Here are some benchmarks showing in many cases a very small performance change, with the only major difference being in boot times. In some cases because of caching differences there is even an increase in performance: http://osxdaily.com/2011/08/10/filevault-2-benchmarks-disk-encryption-faster-mac -os-x-lion/

  • Terence Devlin Level 10 Level 10 (121,745 points)
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    Feb 8, 2012 12:01 AM (in response to b j t)

    With respect, FileVault didn't make  paperweight of the computer. It was simple User Error - forgetting the password - that did it.

  • Topher Kessler Level 6 Level 6 (9,305 points)
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    Feb 8, 2012 12:02 AM (in response to Terence Devlin)

    Even with this distinction, the computer is not bricked. This is a false description of a basic inability to log in. Without the password you can still reinstall OS X and restore from a backup.

  • b j t Level 4 Level 4 (3,670 points)
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    Feb 8, 2012 12:05 AM (in response to Topher Kessler)

    ....

  • Tom in London Level 4 Level 4 (1,570 points)
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    Feb 8, 2012 12:24 AM (in response to b j t)

    I've been considering FileVault for a long time but have always been scared to start using it because of (a) the performance hit - however small - mentioned above (b) the fear of losing my password.

     

    This is balanced by the fear of having my MacBook Pro stolen while I'm out and about - and thereby, the possibility that anyone could then access the contents of my hard drive (by any of the methods described above by other posters).

     

    So - can I hear it please from some actual users of File Vault? What's your experience? A few questions would be:

     

    - Can I make a clone of my HD if FV is enabled, and boot from it?

    - What happens with system upgrades, installing new applications etc.?

    - Etc.

  • Topher Kessler Level 6 Level 6 (9,305 points)
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    Feb 8, 2012 12:40 AM (in response to Tom in London)

    I use FileVault on all of my systems, which include two MacBook Pro systems (one with dual hard drives), a Mac Mini, and an XServe, and have enabled it on numerous other Macs that colleagues have used, and also enable encryption on most of my external hard drives.

     

    You can clone your encrypted drive, though you might have troubles doing block-level clones. Once the drive is unlocked and mounted the system treats it as any other drive, and you can use Carbon Copy Cloner or another cloning tool to file-level clone your drive. The problem with cloning Lion drives with file-level cloning is you will not copy the hidden Recovery HD partiton, but this hurdle is present regardless of whether or not you have FileVault 2 enabled. However, it only takes a few more steps to restore the Recovery HD partition when cloning or restoring your system from backup (it just takes remembering to do so, since cloning is not officially supported by Apple as a backup/recovery routine).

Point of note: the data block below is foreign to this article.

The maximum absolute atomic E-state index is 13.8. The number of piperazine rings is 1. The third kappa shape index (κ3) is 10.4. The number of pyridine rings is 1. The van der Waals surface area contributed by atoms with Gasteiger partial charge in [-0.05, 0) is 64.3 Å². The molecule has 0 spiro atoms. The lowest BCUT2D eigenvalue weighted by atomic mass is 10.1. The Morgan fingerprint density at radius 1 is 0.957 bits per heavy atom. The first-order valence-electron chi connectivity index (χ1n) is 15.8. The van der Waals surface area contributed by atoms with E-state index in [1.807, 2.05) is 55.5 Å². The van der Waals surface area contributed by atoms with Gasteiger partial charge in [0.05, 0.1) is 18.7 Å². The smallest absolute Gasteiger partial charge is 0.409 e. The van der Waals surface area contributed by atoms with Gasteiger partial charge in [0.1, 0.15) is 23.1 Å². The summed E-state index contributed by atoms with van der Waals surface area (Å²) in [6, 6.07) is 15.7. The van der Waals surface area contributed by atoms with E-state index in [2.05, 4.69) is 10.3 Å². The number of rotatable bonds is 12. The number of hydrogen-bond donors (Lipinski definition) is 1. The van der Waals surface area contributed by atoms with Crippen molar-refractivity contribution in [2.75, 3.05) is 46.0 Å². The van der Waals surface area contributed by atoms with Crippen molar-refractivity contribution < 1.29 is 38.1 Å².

Installing new applications and managing documents is seamless, and is the same as if you install them on any other OS X system. The encryption happens underneath the OS, so OS X, documents, and applications you use are unaware of it and work as they would on any system.

     

    Your concerns about losing the password are good ones, but if you already set your system to use the login window instead of automatic login then there is no difference (the regular use of the login window ensures you remember your password). The same password is used to unlock the drive and then log into your account once the system is booted. The difference with login is that you will need to specify the users who are able to unlock the drive (done in the FileVault system preferences). If a user is not, then the initial login window will not show that user account, and to get to that account another user will have to log in, and then log out so the unauthorized user can access his account.

     

    In terms of performance problems, I've not seen any in my uses (primarily office and computational analysis with programs such as Igor Pro, Matlab); however, I use SSDs in my systems so this greatly increases overall performance and results will likely be different if you are using the slower classic HDD technology.

  • Tom in London Level 4 Level 4 (1,570 points)
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    Feb 8, 2012 12:57 AM (in response to Topher Kessler)

    Thanks Topher - very useful. I shall ponder.

  • Topher Kessler Level 6 Level 6 (9,305 points)
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    Feb 8, 2012 1:01 AM (in response to Tom in London)

    While rare, the point that is most likely to give you problems (if any) is when you first enable FileVault and the system sets up the disk management system and encryption keys, and performs the encryption. In these steps the filesystem is more vulnerable to corruption from things like crashes or other mishaps, so do be sure to fully back up your system before enabling it, should something go awry (regardless of its low probability).